VS.

Patron vs. Visitor

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Patronnoun

One who protects or supports; a defender or advocate.

Visitornoun

Someone who visits someone else; someone staying as a guest.

Patronnoun

A guardian; nocap=1.

‘St. Joseph is the patron of many different places.’;

Visitornoun

Someone who pays a visit to a specific place or event; a sightseer or tourist.

Patronnoun

An influential, wealthy person who supported an artist, craftsman, a scholar or a noble.

Visitornoun

Someone, or a team, that is playing away from home.

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Patronnoun

A regular customer, as of a certain store or restaurant.

‘This car park is for patrons only.’;

Visitornoun

A person authorized to visit an institution to see that it is being managed properly.

Patronnoun

A protector of a dependent, especially a master who had freed a slave but still retained some paternal rights.

Visitornoun

(ufology) An extraterrestrial being on Earth for any reason.

Patronnoun

One who has gift and disposition of a benefice.

Visitornoun

An object which lands or passes by Earth or its orbit.

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Patronnoun

(nautical) A padrone.

Visitornoun

(British) A head or overseer of an institution such as a college (in which case, equivalent to the university's chancellor) or cathedral or hospital, who resolves disputes, gives ceremonial speeches, etc.

Patronnoun

A property owner, a landlord, a master. patroon.}}

Visitor

One who visits; one who comes or goes to see another, as in civility or friendship.

Patronverb

To be a patron of; to patronize; to favour.

Visitor

A superior, or a person lawfully appointed for the purpose, who makes formal visits of inspection to a corporation or an institution. See Visit, v. t., 2, and Visitation, n., 2.

‘The king is the visitor of all lay corporations.’;

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Patronverb

To treat as a patron.

Visitornoun

someone who visits

Visitornoun

a person visiting someone or somewhere, especially socially or as a tourist

‘she's a frequent visitor to London’; ‘I'm expecting visitors later this evening’;

Patronnoun

A master who had freed his slave, but still retained some paternal rights over him.

‘Let him who works the client wrongBeware the patron's ire.’;

Visitornoun

a member of a sports team on tour or playing away from home

‘the visitors came back into the game with two penalty goals’;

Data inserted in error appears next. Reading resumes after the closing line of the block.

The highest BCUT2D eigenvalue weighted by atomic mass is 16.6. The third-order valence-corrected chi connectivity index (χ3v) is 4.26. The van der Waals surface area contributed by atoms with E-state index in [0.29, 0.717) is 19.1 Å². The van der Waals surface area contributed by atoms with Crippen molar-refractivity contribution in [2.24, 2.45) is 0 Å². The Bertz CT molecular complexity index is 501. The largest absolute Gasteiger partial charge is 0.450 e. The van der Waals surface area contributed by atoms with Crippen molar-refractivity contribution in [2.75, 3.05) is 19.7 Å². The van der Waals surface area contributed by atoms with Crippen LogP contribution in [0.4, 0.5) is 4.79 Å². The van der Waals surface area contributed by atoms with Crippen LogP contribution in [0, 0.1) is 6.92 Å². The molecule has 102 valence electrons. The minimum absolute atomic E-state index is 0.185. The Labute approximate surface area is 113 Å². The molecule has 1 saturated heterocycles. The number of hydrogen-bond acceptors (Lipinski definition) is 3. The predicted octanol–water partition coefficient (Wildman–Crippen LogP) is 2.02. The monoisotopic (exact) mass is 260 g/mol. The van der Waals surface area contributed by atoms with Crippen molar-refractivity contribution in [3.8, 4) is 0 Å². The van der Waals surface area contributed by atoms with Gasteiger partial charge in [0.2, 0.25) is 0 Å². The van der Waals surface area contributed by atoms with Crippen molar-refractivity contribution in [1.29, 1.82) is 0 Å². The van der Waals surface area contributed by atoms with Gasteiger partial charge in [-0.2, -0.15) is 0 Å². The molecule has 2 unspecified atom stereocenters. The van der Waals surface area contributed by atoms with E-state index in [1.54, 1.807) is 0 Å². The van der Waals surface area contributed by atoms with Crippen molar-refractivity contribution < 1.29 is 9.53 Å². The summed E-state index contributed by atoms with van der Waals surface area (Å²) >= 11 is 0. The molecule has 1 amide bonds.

Patronnoun

One who encourages or helps a person, a cause, or a work; a furtherer; a promoter; as, a patron of art.

Visitornoun

a person with the right or duty of occasionally inspecting and reporting on a college or other academic institution.

Patronnoun

One who has gift and disposition of a benefice.

Visitornoun

a migratory bird present in a locality for only part of the year

‘the red-necked grebe is a regular winter visitor’;

Patronnoun

A guardian saint. - called also patron saint.

Visitor

A visitor, in English and Welsh law and history, is an overseer of an autonomous ecclesiastical or eleemosynary institution, often a charitable institution set up for the perpetual distribution of the founder's alms and bounty, who can intervene in the internal affairs of that institution. Those with such visitors are mainly cathedrals, chapels, schools, colleges, universities, and hospitals.

Patronnoun

See Padrone, 2.

Patronverb

To be a patron of; to patronize; to favor.

Patronadjective

Doing the duty of a patron; giving aid or protection; tutelary.

Patronnoun

a regular customer

Patronnoun

the proprietor of an inn

Patronnoun

someone who supports or champions something

Patronnoun

a person who gives financial or other support to a person, organization, or cause

‘a celebrated patron of the arts’;

Patronnoun

a distinguished person who takes an honorary position in a charity

‘the Mental Health Foundation, of which Her Royal Highness is Patron’;

Patronnoun

a customer of a shop, restaurant, etc., especially a regular one

‘we surveyed the plushness of the hotel and its sleek, well-dressed patrons’;

Patronnoun

a patrician in relation to a client.

Patronnoun

the former owner and (frequently) protector of a freed slave.

Patronnoun

a person or institution with the right to grant a benefice to a member of the clergy.

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